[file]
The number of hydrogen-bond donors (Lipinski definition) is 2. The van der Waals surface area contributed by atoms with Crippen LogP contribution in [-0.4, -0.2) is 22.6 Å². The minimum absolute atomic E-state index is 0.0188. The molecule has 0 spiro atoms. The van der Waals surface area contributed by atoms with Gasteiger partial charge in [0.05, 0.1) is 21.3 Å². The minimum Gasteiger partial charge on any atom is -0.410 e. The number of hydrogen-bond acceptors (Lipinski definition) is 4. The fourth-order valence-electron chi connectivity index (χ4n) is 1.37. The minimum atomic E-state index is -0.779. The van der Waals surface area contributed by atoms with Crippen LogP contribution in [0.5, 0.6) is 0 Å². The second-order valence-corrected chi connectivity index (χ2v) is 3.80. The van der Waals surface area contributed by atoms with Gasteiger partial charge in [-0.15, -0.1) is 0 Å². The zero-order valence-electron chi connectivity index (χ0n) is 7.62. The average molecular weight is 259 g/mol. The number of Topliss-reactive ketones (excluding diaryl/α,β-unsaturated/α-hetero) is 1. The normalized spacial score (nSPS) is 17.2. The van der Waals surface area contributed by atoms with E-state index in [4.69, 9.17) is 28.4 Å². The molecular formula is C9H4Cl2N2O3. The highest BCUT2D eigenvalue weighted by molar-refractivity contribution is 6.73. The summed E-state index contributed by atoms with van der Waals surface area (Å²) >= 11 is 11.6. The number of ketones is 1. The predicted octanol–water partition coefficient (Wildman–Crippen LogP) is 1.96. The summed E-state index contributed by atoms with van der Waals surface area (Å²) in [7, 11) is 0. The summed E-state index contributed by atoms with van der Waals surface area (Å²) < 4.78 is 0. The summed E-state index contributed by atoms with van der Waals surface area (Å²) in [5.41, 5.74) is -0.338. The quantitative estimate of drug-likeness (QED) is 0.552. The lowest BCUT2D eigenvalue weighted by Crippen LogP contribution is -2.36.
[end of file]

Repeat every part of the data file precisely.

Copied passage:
The number of hydrogen-bond donors (Lipinski definition) is 2. The van der Waals surface area contributed by atoms with Crippen LogP contribution in [-0.4, -0.2) is 22.6 Å². The minimum absolute atomic E-state index is 0.0188. The molecule has 0 spiro atoms. The van der Waals surface area contributed by atoms with Gasteiger partial charge in [0.05, 0.1) is 21.3 Å². The minimum Gasteiger partial charge on any atom is -0.410 e. The number of hydrogen-bond acceptors (Lipinski definition) is 4. The fourth-order valence-electron chi connectivity index (χ4n) is 1.37. The minimum atomic E-state index is -0.779. The van der Waals surface area contributed by atoms with Crippen LogP contribution in [0.5, 0.6) is 0 Å². The second-order valence-corrected chi connectivity index (χ2v) is 3.80. The van der Waals surface area contributed by atoms with Gasteiger partial charge in [-0.15, -0.1) is 0 Å². The zero-order valence-electron chi connectivity index (χ0n) is 7.62. The average molecular weight is 259 g/mol. The number of Topliss-reactive ketones (excluding diaryl/α,β-unsaturated/α-hetero) is 1. The normalized spacial score (nSPS) is 17.2. The van der Waals surface area contributed by atoms with E-state index in [4.69, 9.17) is 28.4 Å². The molecular formula is C9H4Cl2N2O3. The highest BCUT2D eigenvalue weighted by molar-refractivity contribution is 6.73. The summed E-state index contributed by atoms with van der Waals surface area (Å²) >= 11 is 11.6. The number of ketones is 1. The predicted octanol–water partition coefficient (Wildman–Crippen LogP) is 1.96. The summed E-state index contributed by atoms with van der Waals surface area (Å²) in [7, 11) is 0. The summed E-state index contributed by atoms with van der Waals surface area (Å²) < 4.78 is 0. The summed E-state index contributed by atoms with van der Waals surface area (Å²) in [5.41, 5.74) is -0.338. The quantitative estimate of drug-likeness (QED) is 0.552. The lowest BCUT2D eigenvalue weighted by Crippen LogP contribution is -2.36.